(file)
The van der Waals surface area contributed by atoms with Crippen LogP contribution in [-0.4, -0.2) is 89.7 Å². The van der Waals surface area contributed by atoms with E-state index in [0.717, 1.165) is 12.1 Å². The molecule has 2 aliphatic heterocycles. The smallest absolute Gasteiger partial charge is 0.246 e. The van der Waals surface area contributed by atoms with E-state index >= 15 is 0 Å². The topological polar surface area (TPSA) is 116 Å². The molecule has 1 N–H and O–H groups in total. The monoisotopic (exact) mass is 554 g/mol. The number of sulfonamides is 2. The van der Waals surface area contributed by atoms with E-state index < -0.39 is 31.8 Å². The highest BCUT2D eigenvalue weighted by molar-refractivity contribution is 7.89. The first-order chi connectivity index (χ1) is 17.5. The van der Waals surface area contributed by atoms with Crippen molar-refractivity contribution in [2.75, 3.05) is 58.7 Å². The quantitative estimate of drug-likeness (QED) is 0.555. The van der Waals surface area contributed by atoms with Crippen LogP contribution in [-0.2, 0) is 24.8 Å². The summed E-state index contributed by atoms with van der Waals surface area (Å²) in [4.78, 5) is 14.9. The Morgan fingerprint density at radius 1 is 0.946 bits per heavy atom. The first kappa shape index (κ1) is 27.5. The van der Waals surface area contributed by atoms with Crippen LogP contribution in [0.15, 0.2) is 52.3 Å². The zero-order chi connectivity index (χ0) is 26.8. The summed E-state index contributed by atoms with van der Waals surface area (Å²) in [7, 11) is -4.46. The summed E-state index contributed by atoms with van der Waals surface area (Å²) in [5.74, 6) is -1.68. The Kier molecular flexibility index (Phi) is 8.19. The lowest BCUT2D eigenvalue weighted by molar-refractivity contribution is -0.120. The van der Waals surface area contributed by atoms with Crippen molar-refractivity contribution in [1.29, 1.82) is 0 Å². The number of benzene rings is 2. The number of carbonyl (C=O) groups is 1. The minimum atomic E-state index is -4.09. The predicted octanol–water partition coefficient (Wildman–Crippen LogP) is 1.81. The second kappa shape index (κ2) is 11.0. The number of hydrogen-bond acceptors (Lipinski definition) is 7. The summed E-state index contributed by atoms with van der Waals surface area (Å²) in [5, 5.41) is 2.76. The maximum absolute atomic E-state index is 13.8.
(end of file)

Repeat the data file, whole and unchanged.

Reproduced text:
The van der Waals surface area contributed by atoms with Crippen LogP contribution in [-0.4, -0.2) is 89.7 Å². The van der Waals surface area contributed by atoms with E-state index in [0.717, 1.165) is 12.1 Å². The molecule has 2 aliphatic heterocycles. The smallest absolute Gasteiger partial charge is 0.246 e. The van der Waals surface area contributed by atoms with E-state index >= 15 is 0 Å². The topological polar surface area (TPSA) is 116 Å². The molecule has 1 N–H and O–H groups in total. The monoisotopic (exact) mass is 554 g/mol. The number of sulfonamides is 2. The van der Waals surface area contributed by atoms with E-state index < -0.39 is 31.8 Å². The highest BCUT2D eigenvalue weighted by molar-refractivity contribution is 7.89. The first-order chi connectivity index (χ1) is 17.5. The van der Waals surface area contributed by atoms with Crippen molar-refractivity contribution in [2.75, 3.05) is 58.7 Å². The quantitative estimate of drug-likeness (QED) is 0.555. The van der Waals surface area contributed by atoms with Crippen LogP contribution in [-0.2, 0) is 24.8 Å². The summed E-state index contributed by atoms with van der Waals surface area (Å²) in [4.78, 5) is 14.9. The Morgan fingerprint density at radius 1 is 0.946 bits per heavy atom. The first kappa shape index (κ1) is 27.5. The van der Waals surface area contributed by atoms with Crippen LogP contribution in [0.15, 0.2) is 52.3 Å². The zero-order chi connectivity index (χ0) is 26.8. The summed E-state index contributed by atoms with van der Waals surface area (Å²) in [7, 11) is -4.46. The summed E-state index contributed by atoms with van der Waals surface area (Å²) in [5.74, 6) is -1.68. The Kier molecular flexibility index (Phi) is 8.19. The lowest BCUT2D eigenvalue weighted by molar-refractivity contribution is -0.120. The van der Waals surface area contributed by atoms with Crippen molar-refractivity contribution in [1.29, 1.82) is 0 Å². The number of benzene rings is 2. The number of carbonyl (C=O) groups is 1. The minimum atomic E-state index is -4.09. The predicted octanol–water partition coefficient (Wildman–Crippen LogP) is 1.81. The second kappa shape index (κ2) is 11.0. The number of hydrogen-bond acceptors (Lipinski definition) is 7. The summed E-state index contributed by atoms with van der Waals surface area (Å²) in [5, 5.41) is 2.76. The maximum absolute atomic E-state index is 13.8.